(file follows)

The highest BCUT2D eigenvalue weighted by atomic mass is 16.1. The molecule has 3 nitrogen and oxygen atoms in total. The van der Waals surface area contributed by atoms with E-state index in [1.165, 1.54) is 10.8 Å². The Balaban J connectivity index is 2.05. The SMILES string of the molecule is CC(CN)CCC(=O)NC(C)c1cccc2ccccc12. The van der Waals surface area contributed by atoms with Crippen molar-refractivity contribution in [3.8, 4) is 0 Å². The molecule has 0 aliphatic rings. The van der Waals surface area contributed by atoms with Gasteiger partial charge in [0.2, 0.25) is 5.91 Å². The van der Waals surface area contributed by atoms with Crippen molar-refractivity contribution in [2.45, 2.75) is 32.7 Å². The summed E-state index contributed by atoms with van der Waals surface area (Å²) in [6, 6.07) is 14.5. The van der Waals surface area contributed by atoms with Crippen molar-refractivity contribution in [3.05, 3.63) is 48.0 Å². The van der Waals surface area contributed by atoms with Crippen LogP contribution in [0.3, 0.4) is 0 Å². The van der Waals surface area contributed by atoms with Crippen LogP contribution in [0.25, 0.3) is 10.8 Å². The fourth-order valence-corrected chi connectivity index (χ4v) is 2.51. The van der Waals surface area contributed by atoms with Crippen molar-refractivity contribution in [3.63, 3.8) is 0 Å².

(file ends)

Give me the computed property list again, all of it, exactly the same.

The highest BCUT2D eigenvalue weighted by atomic mass is 16.1. The molecule has 3 nitrogen and oxygen atoms in total. The van der Waals surface area contributed by atoms with E-state index in [1.165, 1.54) is 10.8 Å². The Balaban J connectivity index is 2.05. The SMILES string of the molecule is CC(CN)CCC(=O)NC(C)c1cccc2ccccc12. The van der Waals surface area contributed by atoms with Crippen molar-refractivity contribution in [3.8, 4) is 0 Å². The molecule has 0 aliphatic rings. The van der Waals surface area contributed by atoms with Gasteiger partial charge in [0.2, 0.25) is 5.91 Å². The van der Waals surface area contributed by atoms with Crippen molar-refractivity contribution in [2.45, 2.75) is 32.7 Å². The summed E-state index contributed by atoms with van der Waals surface area (Å²) in [6, 6.07) is 14.5. The van der Waals surface area contributed by atoms with Crippen molar-refractivity contribution in [3.05, 3.63) is 48.0 Å². The van der Waals surface area contributed by atoms with Crippen LogP contribution in [0.3, 0.4) is 0 Å². The van der Waals surface area contributed by atoms with Crippen LogP contribution in [0.25, 0.3) is 10.8 Å². The fourth-order valence-corrected chi connectivity index (χ4v) is 2.51. The van der Waals surface area contributed by atoms with Crippen molar-refractivity contribution in [3.63, 3.8) is 0 Å².